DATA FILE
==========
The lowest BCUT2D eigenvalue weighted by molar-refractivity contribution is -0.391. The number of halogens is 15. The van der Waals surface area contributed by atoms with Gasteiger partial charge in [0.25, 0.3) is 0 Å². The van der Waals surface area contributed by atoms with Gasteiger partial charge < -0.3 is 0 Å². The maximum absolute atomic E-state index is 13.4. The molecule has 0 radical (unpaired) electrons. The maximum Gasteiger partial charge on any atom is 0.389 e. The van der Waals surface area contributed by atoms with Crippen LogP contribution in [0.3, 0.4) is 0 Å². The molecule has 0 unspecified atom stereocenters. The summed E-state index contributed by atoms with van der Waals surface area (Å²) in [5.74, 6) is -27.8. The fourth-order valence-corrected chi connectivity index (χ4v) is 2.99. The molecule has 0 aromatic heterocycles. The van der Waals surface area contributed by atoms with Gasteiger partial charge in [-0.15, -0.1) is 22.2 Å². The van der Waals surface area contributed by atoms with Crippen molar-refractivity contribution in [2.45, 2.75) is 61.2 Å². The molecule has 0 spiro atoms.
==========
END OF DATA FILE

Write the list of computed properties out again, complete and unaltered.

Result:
The lowest BCUT2D eigenvalue weighted by molar-refractivity contribution is -0.391. The number of halogens is 15. The van der Waals surface area contributed by atoms with Gasteiger partial charge in [0.25, 0.3) is 0 Å². The van der Waals surface area contributed by atoms with Gasteiger partial charge < -0.3 is 0 Å². The maximum absolute atomic E-state index is 13.4. The molecule has 0 radical (unpaired) electrons. The maximum Gasteiger partial charge on any atom is 0.389 e. The van der Waals surface area contributed by atoms with Crippen LogP contribution in [0.3, 0.4) is 0 Å². The molecule has 0 unspecified atom stereocenters. The summed E-state index contributed by atoms with van der Waals surface area (Å²) in [5.74, 6) is -27.8. The fourth-order valence-corrected chi connectivity index (χ4v) is 2.99. The molecule has 0 aromatic heterocycles. The van der Waals surface area contributed by atoms with Gasteiger partial charge in [-0.15, -0.1) is 22.2 Å². The van der Waals surface area contributed by atoms with Crippen molar-refractivity contribution in [2.45, 2.75) is 61.2 Å². The molecule has 0 spiro atoms.